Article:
I recently returned from a conference at the Charles A. Dana Center in Austin, Texas, and there was much discussion concerning what knowledge was necessary in mathematics for students entering college. It seems relevant to ask this question for science as well, and I thought about it for the introductory biology and geology classes I've taught. For the life of me, I can't really think of any truly "necessary" prior knowledge one must have to do well in these courses.
Students must be able to think effectively in space and time. They must have a keen understanding of probability, and they must be able to distinguish useful information from psuedoscience. With these skills, I can teach them the details, but without them, I will spend most of my time trying to overcome misconceptions and poor reasoning.
There is certainly a "ton" of stuff for students to know in biology and geology, but this knowledge is just one tool needed to effectively ask new questions. Science literacy, both for future scientists and for voting citizens has more to do with the ability to use knowledge than with the quick recall of it.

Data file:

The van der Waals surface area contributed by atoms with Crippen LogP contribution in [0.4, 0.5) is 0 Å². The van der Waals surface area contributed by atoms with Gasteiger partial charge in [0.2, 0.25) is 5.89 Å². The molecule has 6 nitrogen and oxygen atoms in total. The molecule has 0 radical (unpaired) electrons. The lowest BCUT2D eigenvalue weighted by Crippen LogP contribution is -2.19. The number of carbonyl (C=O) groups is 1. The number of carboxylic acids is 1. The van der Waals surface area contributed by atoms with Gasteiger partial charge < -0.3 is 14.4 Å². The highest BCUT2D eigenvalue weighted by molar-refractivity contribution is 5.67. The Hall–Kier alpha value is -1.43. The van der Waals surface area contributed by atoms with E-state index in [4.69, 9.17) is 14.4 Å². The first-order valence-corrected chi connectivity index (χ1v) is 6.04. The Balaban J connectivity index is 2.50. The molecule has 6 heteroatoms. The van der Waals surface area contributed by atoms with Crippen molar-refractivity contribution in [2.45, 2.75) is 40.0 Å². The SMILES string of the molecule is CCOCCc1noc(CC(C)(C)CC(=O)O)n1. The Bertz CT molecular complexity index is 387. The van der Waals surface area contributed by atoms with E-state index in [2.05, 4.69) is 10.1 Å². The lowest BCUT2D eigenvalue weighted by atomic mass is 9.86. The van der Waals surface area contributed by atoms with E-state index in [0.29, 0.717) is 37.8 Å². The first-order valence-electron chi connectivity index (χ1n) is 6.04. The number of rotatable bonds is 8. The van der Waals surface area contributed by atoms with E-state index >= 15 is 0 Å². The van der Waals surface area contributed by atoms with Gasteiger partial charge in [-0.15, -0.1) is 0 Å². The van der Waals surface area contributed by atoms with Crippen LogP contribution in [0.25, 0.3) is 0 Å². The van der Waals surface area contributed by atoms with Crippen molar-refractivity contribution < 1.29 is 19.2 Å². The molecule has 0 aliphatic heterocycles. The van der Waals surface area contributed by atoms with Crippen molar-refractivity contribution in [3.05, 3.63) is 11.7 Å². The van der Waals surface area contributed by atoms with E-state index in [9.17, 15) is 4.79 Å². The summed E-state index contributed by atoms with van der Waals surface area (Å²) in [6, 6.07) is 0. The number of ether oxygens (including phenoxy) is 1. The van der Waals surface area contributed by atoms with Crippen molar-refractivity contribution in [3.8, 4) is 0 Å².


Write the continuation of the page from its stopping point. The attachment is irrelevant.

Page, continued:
We must teach for literacy!
This means we must teach the framework for understanding. We must teach the "big" ideas such as evolution and plate tectonics. We must teach reasoning skills, which means we must ask open-ended questions (this begs the topic for my next blog, Teach In Spite of Testing). We must avoid teaching knowledge as a checklist of facts, rather we must teach knowledge within context so that its usefulness is obvious.
When we talk about what knowledge students need to do well in math, we are also talking about skills. The information that accompanies these skills in math are harder to separate since the skills are more formulaic, but even for math, students who "get it" can learn faster than those who must "make up" for a lack of skills. The same is true for science. In math, we test for skills by asking for the information derived by them. The same logic does not apply to science. Recalling information does not necessarily indicate understanding.
This is why Hands-On, Minds-On project based science is the way to go! Read more about it at HUNSTEM's Constructivism page.